4) Find the times you are most likely to sit in front of the telly with a doughnut and do something else for that hour.

5) Plan your food so you dont get hungry. Hunger is a nightmare for anyone on a diet. If you let yourself get hungry you are either eating the wrong things or not enough. Aim to lose 1lb a week and dont beat yourself up if you miss some weeks. Ideally this is a lifestyle change so you have 40 years give or take to get it right. One week either way doesn't matter.

6) If you are like me you naturally pile on weight so it is a realisation that you are probably a bit of a food addict. This shouldn't be scary, it just means that to keep up what you will start on, it will be something you will be doing in 5, 10, 20 years time.

7) if you start the gym don't even think of giving it up until you have done 2 months. It often takes that long for the changes to start and in the beginning as you build your metabolism up and put on some muscle it can seem like you are going 2 steps forward and 2 steps back. Once you get to month 3 things get easier.

As I said it has been hard at times but I feel much better about my own self image now and wouldn't go back. Or at least I will spend the next 30 years doing my best not to.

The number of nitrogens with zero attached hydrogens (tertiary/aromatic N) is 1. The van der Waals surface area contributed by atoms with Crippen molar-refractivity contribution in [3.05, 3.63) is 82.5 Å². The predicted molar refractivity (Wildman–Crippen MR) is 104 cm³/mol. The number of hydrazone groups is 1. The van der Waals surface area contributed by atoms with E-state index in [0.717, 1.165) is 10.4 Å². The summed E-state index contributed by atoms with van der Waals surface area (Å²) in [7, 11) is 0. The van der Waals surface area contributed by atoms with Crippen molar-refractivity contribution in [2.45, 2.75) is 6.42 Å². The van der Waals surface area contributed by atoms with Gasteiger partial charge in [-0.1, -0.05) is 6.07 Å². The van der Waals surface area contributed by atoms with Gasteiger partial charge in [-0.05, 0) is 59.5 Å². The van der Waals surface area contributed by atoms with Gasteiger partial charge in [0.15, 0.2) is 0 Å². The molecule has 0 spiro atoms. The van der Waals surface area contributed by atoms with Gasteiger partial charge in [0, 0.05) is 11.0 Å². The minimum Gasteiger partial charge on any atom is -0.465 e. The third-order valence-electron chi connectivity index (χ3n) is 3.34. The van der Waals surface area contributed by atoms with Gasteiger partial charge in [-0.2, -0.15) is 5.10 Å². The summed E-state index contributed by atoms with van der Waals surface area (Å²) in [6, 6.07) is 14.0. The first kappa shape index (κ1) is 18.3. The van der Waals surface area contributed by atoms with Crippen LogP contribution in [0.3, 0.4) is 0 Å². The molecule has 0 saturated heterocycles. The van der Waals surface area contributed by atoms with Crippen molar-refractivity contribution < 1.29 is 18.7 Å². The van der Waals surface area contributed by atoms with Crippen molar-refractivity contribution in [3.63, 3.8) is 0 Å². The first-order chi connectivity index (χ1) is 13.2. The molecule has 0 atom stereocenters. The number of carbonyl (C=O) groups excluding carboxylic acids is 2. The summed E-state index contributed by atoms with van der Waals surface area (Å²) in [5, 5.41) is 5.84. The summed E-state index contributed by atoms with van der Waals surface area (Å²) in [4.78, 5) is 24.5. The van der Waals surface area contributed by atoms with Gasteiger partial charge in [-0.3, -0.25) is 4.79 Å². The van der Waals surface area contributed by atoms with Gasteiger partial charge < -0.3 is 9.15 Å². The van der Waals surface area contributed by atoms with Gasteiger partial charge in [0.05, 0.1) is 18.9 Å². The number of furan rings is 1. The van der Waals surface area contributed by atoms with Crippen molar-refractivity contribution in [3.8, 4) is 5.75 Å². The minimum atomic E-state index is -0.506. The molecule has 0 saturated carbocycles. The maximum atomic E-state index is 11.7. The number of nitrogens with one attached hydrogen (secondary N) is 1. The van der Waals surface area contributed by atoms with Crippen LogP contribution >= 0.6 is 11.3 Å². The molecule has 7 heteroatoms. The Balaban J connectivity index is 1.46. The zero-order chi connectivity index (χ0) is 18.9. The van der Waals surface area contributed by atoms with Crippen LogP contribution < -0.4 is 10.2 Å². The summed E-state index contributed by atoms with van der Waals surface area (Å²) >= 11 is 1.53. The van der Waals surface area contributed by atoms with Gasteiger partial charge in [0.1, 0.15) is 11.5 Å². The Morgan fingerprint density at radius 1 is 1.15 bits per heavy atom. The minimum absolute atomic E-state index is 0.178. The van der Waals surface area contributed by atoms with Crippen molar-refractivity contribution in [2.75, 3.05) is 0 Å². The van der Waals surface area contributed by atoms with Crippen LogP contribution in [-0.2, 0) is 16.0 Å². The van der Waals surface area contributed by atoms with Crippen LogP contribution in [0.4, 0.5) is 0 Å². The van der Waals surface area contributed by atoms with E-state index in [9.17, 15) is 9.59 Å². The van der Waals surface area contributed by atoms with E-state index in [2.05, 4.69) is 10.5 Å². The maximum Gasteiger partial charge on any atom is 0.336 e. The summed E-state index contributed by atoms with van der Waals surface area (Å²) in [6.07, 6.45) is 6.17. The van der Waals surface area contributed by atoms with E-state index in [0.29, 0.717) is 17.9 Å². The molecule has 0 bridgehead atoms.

Lastly - If I can do it you definately can.

Thanks (0)
30th Mar 2011 20:54

Such a quality response - thank you

Thank you so much for such a thoughtful and helpful response. Excellent advice.

I will certainly get the book.

Please keep the response coming.

Thanks (0)
31st Mar 2011 01:04

gavwoods

Thanks. Found the audio book version. It will only take me a weekend to listen. Othwise it would have been left on my Kindle.

http://www.audible.co.uk/aduk/site/product.jsp?p=BK_RAND_002472UK&BV_Use...

 

Thanks (0)
06th Apr 2011 13:04

How to get a grip

First Tab

I think you have great help and support with wise words from many people.

Here is another perspective : How to Get A Grip by Matthew Kimberley is a no BS guide to gaining control over whatever is causing you problems in life. (Link is an Amazon Link - no affiliate codes)

It is a sometimes rude and very challenging book, but you may weel find it useful. I read it and thought it was very funny.

Phil

-- Accounting the PaperLess way™

Thanks (0)
06th Apr 2011 14:09

philrichards

Thanks philrichards. I am sorry I missed your response earlier. I will add the book you recommend to my reading list. I will post here and let you know what I think.

 

Thanks (0)

Related content